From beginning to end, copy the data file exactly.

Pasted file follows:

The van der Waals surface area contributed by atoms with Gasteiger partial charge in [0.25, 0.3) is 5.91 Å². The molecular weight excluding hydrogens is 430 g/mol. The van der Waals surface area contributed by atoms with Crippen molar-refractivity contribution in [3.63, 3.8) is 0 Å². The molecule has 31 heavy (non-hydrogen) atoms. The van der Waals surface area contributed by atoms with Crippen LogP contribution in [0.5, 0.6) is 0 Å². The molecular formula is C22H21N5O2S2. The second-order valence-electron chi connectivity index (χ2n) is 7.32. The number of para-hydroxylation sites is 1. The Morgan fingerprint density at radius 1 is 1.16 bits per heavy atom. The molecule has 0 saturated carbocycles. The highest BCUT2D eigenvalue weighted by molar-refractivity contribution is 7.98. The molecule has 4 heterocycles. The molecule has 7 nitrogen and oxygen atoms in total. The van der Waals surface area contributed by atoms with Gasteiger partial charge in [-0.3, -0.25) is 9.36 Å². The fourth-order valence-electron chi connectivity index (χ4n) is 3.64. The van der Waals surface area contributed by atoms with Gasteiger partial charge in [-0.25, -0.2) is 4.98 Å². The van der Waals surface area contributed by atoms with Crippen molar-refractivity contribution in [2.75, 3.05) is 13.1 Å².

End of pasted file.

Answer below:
The van der Waals surface area contributed by atoms with Gasteiger partial charge in [0.25, 0.3) is 5.91 Å². The molecular weight excluding hydrogens is 430 g/mol. The van der Waals surface area contributed by atoms with Crippen molar-refractivity contribution in [3.63, 3.8) is 0 Å². The molecule has 31 heavy (non-hydrogen) atoms. The van der Waals surface area contributed by atoms with Crippen LogP contribution in [0.5, 0.6) is 0 Å². The molecular formula is C22H21N5O2S2. The second-order valence-electron chi connectivity index (χ2n) is 7.32. The number of para-hydroxylation sites is 1. The Morgan fingerprint density at radius 1 is 1.16 bits per heavy atom. The molecule has 0 saturated carbocycles. The highest BCUT2D eigenvalue weighted by molar-refractivity contribution is 7.98. The molecule has 4 heterocycles. The molecule has 7 nitrogen and oxygen atoms in total. The van der Waals surface area contributed by atoms with Gasteiger partial charge in [-0.3, -0.25) is 9.36 Å². The fourth-order valence-electron chi connectivity index (χ4n) is 3.64. The van der Waals surface area contributed by atoms with Gasteiger partial charge in [-0.25, -0.2) is 4.98 Å². The van der Waals surface area contributed by atoms with Crippen molar-refractivity contribution in [2.75, 3.05) is 13.1 Å².